Hey there, time traveller!
This article was published 12/11/2016 (251 days ago), so information in it may no longer be current.
What a week it has been south of the border.
Pollsters and politicians alike are in for years of reflection and study dissecting Donald Trump’s unlikely path to victory Tuesday night.
I have made a concerted effort throughout the campaign to avoid commenting on the U.S. election in my column. I chose to take this route for a couple of reasons. First and foremost, my colleague in the columnist camp at The Brandon Sun, Kerry Auriat, did a masterful job dissecting the American billionaire’s path to victory over the last few months. The collection exposed Trump as ultimately electable when stacked up against the boatload of problems facing Hillary Clinton’s campaign.
The second reason was I do not care for most of things the now president-elect said about women and immigration, among a multitude of others. His decorum as a candidate was frankly quite deplorable, and I chose not to focus on his attempt to appeal to the lowest common denominator currently boiling under the surface in the United States. His vitriolic message seemed to be swept aside though in the face of a nation clamouring to rid themselves of the so-called “elite nature” of Washington, D.C.
As a bit of an aside, I was astounded at the number of Trump supporters we had locally. A poll done by the CBC found that Manitoba had the highest number of Donald Trump followers in the nation. The Mainstreet/Postmedia poll showed a whopping 28 per cent of respondents would vote for Trump. In fact, he and his message played well across the Prairies. Clinton still scored far higher nationwide, but it is worth noting that the former reality star has a bit of a base here in friendly old Manitoba.
When the dust settles, Canadians will have to move forward and begin to work on building a relationship with the most powerful man in the free world. For Prime Minister Justin Trudeau, this won’t be easy, but some savvy political work during the American campaign by Trudeau, may end up helping our nations form some semblance of a relationship moving forward.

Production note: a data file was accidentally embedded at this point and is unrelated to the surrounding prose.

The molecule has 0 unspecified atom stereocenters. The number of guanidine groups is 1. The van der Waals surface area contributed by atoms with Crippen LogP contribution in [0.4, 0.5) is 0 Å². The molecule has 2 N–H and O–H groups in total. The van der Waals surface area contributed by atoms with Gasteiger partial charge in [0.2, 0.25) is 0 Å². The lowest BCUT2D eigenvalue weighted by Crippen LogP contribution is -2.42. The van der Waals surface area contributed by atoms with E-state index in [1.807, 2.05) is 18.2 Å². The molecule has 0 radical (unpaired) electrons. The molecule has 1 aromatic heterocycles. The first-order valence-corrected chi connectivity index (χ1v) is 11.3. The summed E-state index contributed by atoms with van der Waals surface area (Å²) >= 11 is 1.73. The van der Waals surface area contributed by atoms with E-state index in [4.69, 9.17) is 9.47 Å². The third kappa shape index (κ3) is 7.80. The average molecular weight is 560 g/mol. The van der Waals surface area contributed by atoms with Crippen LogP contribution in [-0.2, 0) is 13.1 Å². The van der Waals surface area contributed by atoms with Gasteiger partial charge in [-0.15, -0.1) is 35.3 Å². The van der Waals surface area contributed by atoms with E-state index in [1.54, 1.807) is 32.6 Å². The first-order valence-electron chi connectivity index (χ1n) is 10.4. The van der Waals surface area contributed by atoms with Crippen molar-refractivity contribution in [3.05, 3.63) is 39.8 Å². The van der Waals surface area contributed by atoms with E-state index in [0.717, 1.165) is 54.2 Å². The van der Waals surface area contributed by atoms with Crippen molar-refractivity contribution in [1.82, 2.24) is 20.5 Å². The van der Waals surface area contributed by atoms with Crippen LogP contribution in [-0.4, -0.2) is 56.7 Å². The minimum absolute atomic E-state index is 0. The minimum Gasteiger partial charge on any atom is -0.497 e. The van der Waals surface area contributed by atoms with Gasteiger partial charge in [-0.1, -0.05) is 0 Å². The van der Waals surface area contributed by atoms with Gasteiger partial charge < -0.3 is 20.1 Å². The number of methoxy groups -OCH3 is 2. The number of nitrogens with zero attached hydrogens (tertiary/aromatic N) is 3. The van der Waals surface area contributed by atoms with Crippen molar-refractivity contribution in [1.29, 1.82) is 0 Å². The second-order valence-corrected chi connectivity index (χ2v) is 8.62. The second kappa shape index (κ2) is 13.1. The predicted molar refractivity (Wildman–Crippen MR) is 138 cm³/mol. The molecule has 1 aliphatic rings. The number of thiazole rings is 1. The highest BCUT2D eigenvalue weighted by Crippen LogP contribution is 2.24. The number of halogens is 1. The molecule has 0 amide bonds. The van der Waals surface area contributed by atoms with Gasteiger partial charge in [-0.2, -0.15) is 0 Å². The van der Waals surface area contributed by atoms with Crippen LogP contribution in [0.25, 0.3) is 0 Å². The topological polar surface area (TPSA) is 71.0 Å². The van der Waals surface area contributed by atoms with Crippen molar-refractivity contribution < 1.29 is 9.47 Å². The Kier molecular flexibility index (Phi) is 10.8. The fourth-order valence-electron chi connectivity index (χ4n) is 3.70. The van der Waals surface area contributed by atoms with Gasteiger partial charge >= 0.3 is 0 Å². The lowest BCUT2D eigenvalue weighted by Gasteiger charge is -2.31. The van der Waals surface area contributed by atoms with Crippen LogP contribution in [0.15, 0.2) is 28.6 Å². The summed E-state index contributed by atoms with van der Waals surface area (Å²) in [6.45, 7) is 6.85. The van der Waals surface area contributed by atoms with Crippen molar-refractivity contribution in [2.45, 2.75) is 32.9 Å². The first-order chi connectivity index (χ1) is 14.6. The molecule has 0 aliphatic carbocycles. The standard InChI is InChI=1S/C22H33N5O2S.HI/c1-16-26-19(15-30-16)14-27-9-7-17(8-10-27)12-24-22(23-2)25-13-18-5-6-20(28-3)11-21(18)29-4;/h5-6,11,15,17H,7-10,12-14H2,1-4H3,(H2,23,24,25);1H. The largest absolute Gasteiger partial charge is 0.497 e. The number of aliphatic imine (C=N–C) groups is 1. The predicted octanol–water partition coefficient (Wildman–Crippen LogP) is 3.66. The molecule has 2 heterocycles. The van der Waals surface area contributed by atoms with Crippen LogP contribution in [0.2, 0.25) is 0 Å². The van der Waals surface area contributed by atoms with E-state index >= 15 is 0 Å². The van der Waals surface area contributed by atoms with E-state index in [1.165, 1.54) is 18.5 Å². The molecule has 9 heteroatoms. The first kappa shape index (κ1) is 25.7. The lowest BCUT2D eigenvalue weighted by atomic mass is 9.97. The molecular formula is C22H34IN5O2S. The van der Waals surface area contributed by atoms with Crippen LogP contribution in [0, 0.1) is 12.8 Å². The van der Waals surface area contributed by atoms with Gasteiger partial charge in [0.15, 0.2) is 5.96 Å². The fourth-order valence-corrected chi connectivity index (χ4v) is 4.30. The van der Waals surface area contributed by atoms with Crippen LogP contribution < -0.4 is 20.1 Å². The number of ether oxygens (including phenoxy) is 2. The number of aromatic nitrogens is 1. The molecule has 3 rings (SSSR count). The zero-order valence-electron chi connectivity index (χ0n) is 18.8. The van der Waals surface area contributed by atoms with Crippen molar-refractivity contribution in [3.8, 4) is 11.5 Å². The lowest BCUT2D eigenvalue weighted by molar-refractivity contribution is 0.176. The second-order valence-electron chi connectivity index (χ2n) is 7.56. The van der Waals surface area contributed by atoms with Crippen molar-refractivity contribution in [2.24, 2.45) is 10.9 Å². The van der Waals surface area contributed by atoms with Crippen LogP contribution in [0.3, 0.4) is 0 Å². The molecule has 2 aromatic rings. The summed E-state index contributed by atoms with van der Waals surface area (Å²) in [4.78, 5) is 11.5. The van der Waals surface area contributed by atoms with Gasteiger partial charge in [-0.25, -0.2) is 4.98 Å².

Trudeau did not comment on the candidates during the run up to Tuesday, rather taking the opportunity to state he would work with either leader moving forward. However small the gesture, it is positive that the prime minister chose to remain silent while others spoke out on the circus taking place just over the border.
Admittedly, the prime minister has to be a bit nervous though about the Republican win, as Trump has been far from shy in his dislike for the state of the North American Free Trade Agreement. Canada is a major exporter to the United States, and in a competitive market, it may become increasingly difficult to find a home for our goods. If the American government further ups the ante by closing the supposed “loopholes” to trade that cause jobs to be sourced elsewhere, then Canadians do have reason to worry. Trade is immensely important to our economy and is a driver for so many sectors of the workforce, as we prep goods and raw material for consumption in the United States.
Another stark difference will come regarding refugee claims to North America. The prime minister made headlines for welcoming refugees at the airport, while Trump and his associates have been elected on a mandate to close borders to refugees from countries like Syria. The two governments have worked for some time jointly to screen refugees coming over. But now, it would appear that president-elect Trump is prepared to go it alone.
If you humour me for a moment, though, there could stand to be some similarities here. Both Trump and Trudeau are children of the wealthy elite. They led their parties to victory on a platform working for the grassroots membership. And both have been given a strong mandate in their respective countries for the foreseeable future. If they both can, at the very least, find some common ground, then we as Canadians may make the best of what was an ugly situation.
I went into this election feeling I was “with her” in showing my support from abroad for Hillary Clinton and the Democratic Party. I still am. I think Clinton represented the greatest possibility for the United States, but it would appear even that was not enough.
As Canadians, we are now forced to hear out the Trump movement — even if we don’t completely understand, agree with or ultimately accept it.